Yesterday we made the bean paste. Today we are making Bean Paste Bao.
There are lots of other things for which one can use bean paste – Rice cake filling, Eight Treasure Pudding filling, a filling for a crepe….This way is a family favorite. And with my mom in town, this week was a good time to document the process of making them complete with measurements, pictures, and even a video.
The ‘Bao’ 包 (sometimes they’re called ‘Baozi’ – I think maybe that’s for a singular Bao. We’re just calling them Bao here because I’m easily confused and distracted) part we’re talking about here is the steamed dumpling dough cover part. In this post, we’re making Dou Sha Bao (Red Bean Paste Bao), but you could use this same yeast dough and steaming process to make a number of other Chinese dumplings and breads. The filling is what changes mostly. Go here to Wikipedia for a list of some different Baos and fillings – Baozi (Char Siu Bao ( BBQ Pork buns) has a slightly revised dough recipe. If you’re interested my blobbing about that , comment below- maybe that’ll be a future recipe posting)
Dissolve and proof yeast:
- 1 Package or 1 Tablespoon Yeast
- 1 Cup Warm Water
- 1 Tablespoon Sugar
Let this mixture sit for about 5 minutes. It should get bubbly. ( If it doesn’t, either the water was too warm and the yeast got cooked, or the yeast is too old. In either of those cases, you’ll need to start over.)
- 4 Cups All Purpose Flour
- 1/3 C White Sugar
- 1 -1/2 tsp. Baking Powder
- 1/2 C Water
- 1 tsp Salt
Put this plus the yeast mixture into a food processor or mixer and mix until it becomes a big sticky ball. Then dump the dough on the counter and knead with your hands until the dough is smooth.
Knead the dough again. Cut the dough into 24 even pieces. Roll dough in some additional flour to prevent sticking, and with form into flatish balls.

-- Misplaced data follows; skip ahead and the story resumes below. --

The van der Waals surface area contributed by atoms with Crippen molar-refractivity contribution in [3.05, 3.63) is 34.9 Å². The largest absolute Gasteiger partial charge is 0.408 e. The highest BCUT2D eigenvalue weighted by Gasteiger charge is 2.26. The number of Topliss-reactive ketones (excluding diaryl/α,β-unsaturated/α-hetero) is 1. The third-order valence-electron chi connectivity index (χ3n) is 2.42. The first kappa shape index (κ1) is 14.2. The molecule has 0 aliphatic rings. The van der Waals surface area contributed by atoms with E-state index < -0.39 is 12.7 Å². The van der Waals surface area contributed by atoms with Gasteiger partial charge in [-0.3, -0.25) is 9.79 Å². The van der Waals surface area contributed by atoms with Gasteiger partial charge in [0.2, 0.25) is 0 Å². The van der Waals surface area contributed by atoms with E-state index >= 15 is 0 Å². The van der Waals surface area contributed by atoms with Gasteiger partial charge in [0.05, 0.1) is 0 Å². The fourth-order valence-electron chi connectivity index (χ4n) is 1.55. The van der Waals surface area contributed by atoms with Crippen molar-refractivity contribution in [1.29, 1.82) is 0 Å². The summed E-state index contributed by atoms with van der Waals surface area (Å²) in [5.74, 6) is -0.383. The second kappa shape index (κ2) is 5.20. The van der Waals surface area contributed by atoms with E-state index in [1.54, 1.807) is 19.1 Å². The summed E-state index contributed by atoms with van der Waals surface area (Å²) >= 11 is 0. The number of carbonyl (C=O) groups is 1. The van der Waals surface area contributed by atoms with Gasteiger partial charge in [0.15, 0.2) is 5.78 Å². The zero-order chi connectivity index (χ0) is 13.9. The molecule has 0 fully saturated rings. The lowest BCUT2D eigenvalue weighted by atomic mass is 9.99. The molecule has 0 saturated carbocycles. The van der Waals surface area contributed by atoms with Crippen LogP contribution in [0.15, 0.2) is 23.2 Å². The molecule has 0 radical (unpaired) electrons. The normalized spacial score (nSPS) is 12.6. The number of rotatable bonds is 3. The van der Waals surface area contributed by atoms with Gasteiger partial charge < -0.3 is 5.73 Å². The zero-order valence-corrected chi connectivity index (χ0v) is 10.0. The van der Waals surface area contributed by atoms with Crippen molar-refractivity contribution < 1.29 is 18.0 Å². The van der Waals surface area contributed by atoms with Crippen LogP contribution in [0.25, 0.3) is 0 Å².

From here on out the instructions are written out below, but while we were making the second batch of these in a week, we decided that if a picture was worth a thousand words, that maybe a video would be worth a million. Especially if the accompanying music was the Flight of the Valkryies.
Roll the balls with a floured smallish rolling pin. (Chinese ones can be made with one inch dowels cut into foot long (12″) lengths and sanded. Some Asian grocery stores sell them in the kitchen gadget area. My favorite ones are slightly tapered at the ends. )
The desired shape is kinda like a fried egg, with the dough thicker in the middle than on the sides. To achieve this, roll from the sides of the flatish rounds inwards halfway and then outwards, shift the dough 20-30 degrees and repeat until you have a round fried egg shape. Make sure your rolling surface is floured to prevent the dough from sticking.
Repeat with the 24 pieces of dough. If you have more than one person participating, utilize division of labor. One person rolls the dough, another does the wrapping/pleating. (Our job titles are ‘Wrappy’ and ‘Rolly’)
Place the bao either directly into the steamer layers or on a well floured surface before steaming. We use aluminum steamers but you can use the bamboo kind. Put a little oil on a paper towel and coat the bottoms of the steamers with a little oil before placing the bao in to prevent sticking.
When the water boils, set the timer to 15 minutes and lower the boil to a simmer or slow boil. When the timer goes off, lift the lid, turn off the heat and take the bao out of the steamers.
These can be stored in the refrigerator for a week. Frozen for longer. Steam them again for a few minutes to warm them before eating. Or if you’re in a hurry to reheat and eat one or two refrigerated ones can be warmed, wrapped in a damp towel in the microwave oven for about 20 seconds.
Here’s the recipe sans pictures in case you want to print it out for the files.
Bao filling is hot and can burn your mouth. Use care and caution when wolfing down.